By Kieran Webber
Relocating from Lancaster to Manchester last year, Lake Komo have been steadily building a growing fanbase in the North West. 2015 saw them supporting the likes of Jack Garratt, Boxed In, Hidden Charms, and Eaves, as well as festival appearances at Liverpool Sound City and Y Not festival.
As a band they have grown and progressed from their humble acoustic beginnings. Their recent EP, ‘Ritual’ (out now on Columbia), showcases expansive, bold arrangements; lush electronic soundscapes that act as an impressive backdrop for their emotionally driven songs and soulful vocals which instantly resonate with audiences.
We caught up with Jay (Vocals & Guitar) to find out more about the band and what makes them tick.
So how did you guys meet and at what point did you all decide to play as a band?
It was about 3 years ago now – I was finishing my final year at uni in Lancaster when I decided to start writing and playing songs to see how far I could take it as a profession. A couple of months into the process I was at an open mic night which Maxwell (our drummer) was also at. We hit it off straight away and he already knew Jess & Pete as local musicians and within a matter of weeks we formed the band and are pretty much what you hear today.
You recently moved from Lancaster to Manchester what was the reason behind the move and are you happy you did?
I think we all thought we had reached a point where we wanted to try living somewhere different. New challenges and experiences are always something we look for and we felt that moving to a new city would be a good change of scenery for us. Manchester is known for it’s strong music/art scenes and it’s been really nice to get amongst it all since we’ve moved here. Besides, i’m a big Man Utd fan so of course it was the right decision!
What are your personal influences when it comes to your music?
The big influences for me are Kanye West, Frightened Rabbit, Bon Iver, Death Cab for Cutie & John Mayer.
Do you share similar influences or does it vary? How does this effect your music?
Between the 4 of us we definitely go across the spectrum – Jess listens to alot of Jamie xx & Einaudi, Pete is a big John Martyn & Anais Mitchell fan, Maxwell is into Sean Carey & Radiohead.. I actually listen to a lot of Dr Dre & Jon Hopkins! In terms of acts that are a through line between us all I’d say Kanye, Bon Iver & Death Cab.
“Manchester is known for it’s strong music/art scenes and it’s been really nice to get amongst it all since we’ve moved here. Besides, i’m a big Man Utd fan so of course it was the right decision!”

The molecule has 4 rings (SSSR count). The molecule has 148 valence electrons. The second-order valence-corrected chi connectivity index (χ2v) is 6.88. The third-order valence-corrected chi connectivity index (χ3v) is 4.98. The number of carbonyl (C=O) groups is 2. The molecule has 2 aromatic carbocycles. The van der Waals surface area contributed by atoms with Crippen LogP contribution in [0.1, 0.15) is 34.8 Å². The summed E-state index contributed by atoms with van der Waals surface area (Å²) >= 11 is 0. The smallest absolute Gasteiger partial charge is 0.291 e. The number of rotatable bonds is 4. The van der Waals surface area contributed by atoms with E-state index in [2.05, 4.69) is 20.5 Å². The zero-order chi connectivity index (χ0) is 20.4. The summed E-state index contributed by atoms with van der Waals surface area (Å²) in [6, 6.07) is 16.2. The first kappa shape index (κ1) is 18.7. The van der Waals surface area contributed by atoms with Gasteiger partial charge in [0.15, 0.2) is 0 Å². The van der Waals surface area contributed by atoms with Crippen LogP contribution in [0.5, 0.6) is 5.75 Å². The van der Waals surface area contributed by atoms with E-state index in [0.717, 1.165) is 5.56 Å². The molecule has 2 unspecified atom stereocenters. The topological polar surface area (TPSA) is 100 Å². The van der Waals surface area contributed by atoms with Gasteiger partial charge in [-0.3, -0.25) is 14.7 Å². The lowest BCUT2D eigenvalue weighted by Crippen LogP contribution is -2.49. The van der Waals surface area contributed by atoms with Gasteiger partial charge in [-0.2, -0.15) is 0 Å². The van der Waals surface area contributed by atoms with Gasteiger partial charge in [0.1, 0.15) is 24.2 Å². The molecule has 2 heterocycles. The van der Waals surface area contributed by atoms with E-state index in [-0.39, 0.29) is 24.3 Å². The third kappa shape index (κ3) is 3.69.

I read in an interview with ‘The Visitor’ that the excitement before a show is “The best bit” how would you explain that feeling and why is it the best bit?
Performing live is probably my favourite part of being in a band. Apart from the adrenaline rush you get I also think it’s really cool that you can emotionally connect with a crowd of people that you don’t even know through a song that you’ve written.
Do you have any more memorable shows, if so what are they?
Recently we’ve been playing quite a few Sofar Sounds shows. We love these shows in particular as they have a completely different vibe from anything we’ve done before, resulting in a much stronger connection with the audience. They’re usually held in peoples living rooms and are completely acoustic and stripped back so it really tests the strength of the songs you’re playing, rather than the way it is delivered.
When you write your music is it collectively or is one of you the main writer?
I tend to come up with the skeleton of the song (the melody, lyrics and chords) and then I’ll take it to the other guys and we build it up from there with other ideas.
Is your music fictional stories or are they based on your experiences and emotions?
For me, the most important aspect of any music is that it conveys emotion. With that being said, I tend to write about experiences or situations that have affected me in some way or another and I guess the song at the end is part of the process of how I deal with it.
What are your opinions on the recent vinyl boom and why do you think as an audio format is has risen in popularity again?
Well I’ve just bought a new turntable so that might go some way to answering your question! I really enjoy listening to vinyl as it makes the process of consuming music a much more immersive experience for me. It’s a more old fashioned way of looking at it but my dad brought me up on albums as opposed to singles and I feel that a complete body of work from an artist is more important to listen to than just their biggest hit. To be bit nerdy about it I prefer the sound of it too, less compression!
“For me, the most important aspect of any music is that it conveys emotion. With that being said, I tend to write about experiences or situations that have affected me in some way or another and I guess the song at the end is part of the process of how I deal with it”
If you could explain Lake Komo in 5 words what would they be?
Northern kids making emotional music.
2015 saw some very good releases what were your top 5 of last year (albums)?
Dr Dre – Compton
Death Cab For Cutie – Kintsugi
Tame Impala – Currents
Kendrick Lamar – To Pimp a Butterfly
Grimes – Art Angels
What can we expect from Lake Komo in the future?
You’ll have to wait and see.